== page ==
1 Center for Biomedical Microbiology, Department of Systems Biology, Technical University of Denmark2 Department of Systems Biology, Technical University of Denmark3 National Food Institute, Technical University of Denmark4 Bacterial Ecophysiology and Biotechnology, Department of Biotechnology and Biomedicine, Technical University of Denmark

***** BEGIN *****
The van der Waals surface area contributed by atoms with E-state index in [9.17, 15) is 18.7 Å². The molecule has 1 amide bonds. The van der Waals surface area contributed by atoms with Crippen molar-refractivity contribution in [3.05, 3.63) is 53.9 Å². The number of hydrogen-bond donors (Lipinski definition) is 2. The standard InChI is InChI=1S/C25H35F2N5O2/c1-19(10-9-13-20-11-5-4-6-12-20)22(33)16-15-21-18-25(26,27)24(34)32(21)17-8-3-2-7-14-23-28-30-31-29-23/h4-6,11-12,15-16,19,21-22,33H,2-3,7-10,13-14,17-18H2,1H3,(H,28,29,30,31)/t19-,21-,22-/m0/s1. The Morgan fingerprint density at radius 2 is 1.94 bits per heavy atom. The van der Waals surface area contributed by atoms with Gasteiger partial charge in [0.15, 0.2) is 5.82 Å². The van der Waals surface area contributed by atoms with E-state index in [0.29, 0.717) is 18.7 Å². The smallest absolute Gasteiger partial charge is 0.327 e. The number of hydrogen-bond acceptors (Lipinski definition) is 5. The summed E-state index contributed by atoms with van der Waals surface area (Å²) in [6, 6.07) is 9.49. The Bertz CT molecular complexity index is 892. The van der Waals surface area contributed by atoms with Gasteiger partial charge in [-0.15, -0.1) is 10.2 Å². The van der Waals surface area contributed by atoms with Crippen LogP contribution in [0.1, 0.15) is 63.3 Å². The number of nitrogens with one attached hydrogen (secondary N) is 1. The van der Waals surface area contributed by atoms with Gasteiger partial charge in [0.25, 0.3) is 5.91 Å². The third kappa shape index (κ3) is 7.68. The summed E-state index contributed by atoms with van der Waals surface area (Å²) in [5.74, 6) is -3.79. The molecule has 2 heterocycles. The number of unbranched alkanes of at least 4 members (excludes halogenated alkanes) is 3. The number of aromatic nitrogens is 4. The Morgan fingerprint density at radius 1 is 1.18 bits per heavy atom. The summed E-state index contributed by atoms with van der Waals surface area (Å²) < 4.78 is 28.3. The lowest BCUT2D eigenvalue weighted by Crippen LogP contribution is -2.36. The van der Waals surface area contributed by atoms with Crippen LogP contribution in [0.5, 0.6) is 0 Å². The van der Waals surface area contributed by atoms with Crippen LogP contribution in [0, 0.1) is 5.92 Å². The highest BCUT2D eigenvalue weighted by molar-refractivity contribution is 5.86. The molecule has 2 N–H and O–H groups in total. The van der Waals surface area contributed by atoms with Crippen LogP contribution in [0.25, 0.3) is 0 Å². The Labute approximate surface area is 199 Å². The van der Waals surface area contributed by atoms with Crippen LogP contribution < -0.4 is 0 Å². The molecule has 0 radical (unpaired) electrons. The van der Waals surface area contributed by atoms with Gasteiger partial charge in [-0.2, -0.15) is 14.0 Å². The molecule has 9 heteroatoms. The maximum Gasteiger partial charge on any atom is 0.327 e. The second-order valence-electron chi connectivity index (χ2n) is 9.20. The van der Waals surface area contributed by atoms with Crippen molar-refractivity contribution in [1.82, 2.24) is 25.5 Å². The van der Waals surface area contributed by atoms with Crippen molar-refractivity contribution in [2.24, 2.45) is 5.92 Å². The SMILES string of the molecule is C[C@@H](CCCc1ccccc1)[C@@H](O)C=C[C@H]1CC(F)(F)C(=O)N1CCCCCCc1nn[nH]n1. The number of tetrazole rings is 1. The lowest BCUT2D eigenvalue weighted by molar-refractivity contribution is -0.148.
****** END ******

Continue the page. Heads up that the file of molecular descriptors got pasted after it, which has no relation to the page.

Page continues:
Microorganisms are an integral part of all natural ecosystems, and as such are ubiquitous in nature. They often live adhered to or in association with surfaces of either organic or inorganic nature, and all surfaces will almost inevitably be colonized by microorganisms. This often results in the formation of highly complex sessile communities, referred to as biofilms. Such microbial communities are often highly dynamic and heterogeneous in nature. Microbial biofilms are of great importance in a wide range of natural processes and industrial settings, from the commensal flora of the gastrointestinal tract to the microbial flocs in waste water treatment facilities. Microbial biofilms may however also cause a wide range of industrial and medical problems, and have been implicated in a wide range of persistent infectious diseases, including implantassociated microbial infections. Bacterial adhesion is the first committing step in biofilm formation, and has therefore been intensely scrutinized. Much however, still remains elusive. Bacterial adhesion is a highly complex process, which is influenced by a variety of factors. In this thesis, a range of physico-chemical, molecular and environmental parameters, which influence the transition from a planktonic lifestyle to a sessile lifestyle, have been studied. Protein conditioning film formation was found to influence bacterial adhesion and subsequent biofilm formation considerable, and an aqueous extract of fish muscle tissue was shown to significantly reduce or delay bacterial biofilm formation of a range of urinary tract infectious E.coli and Klebsiella isolates. Several other proteinaceous coatings were also found to display anti-adhesive properties, possibly providing a measure for controlling the colonization of implant materials. Several other parameters controlling bacterial adhesion were also studied. Subinhibitory concentrations of certain antimicrobial compounds and several surfactants were found to significantly affect bacterial adhesion and biofilm formation, most likely by affecting the production of biofilm extracellular polymeric matrix components. These substances may both mediate and stabilize the bacterial biofilm. Finally, several adhesive structures were examined, and a novel physiological biofilm phenotype in E.coli biofilms was characterized, namely cell chain formation. The autotransporter protein, antigen 43, was implicated in this structural biofilm phenotype, at least in some bacterial strains. Understanding the fundamental requirements of bacterial adhesion and biofilm formation may aid in the development of effective preventive measures.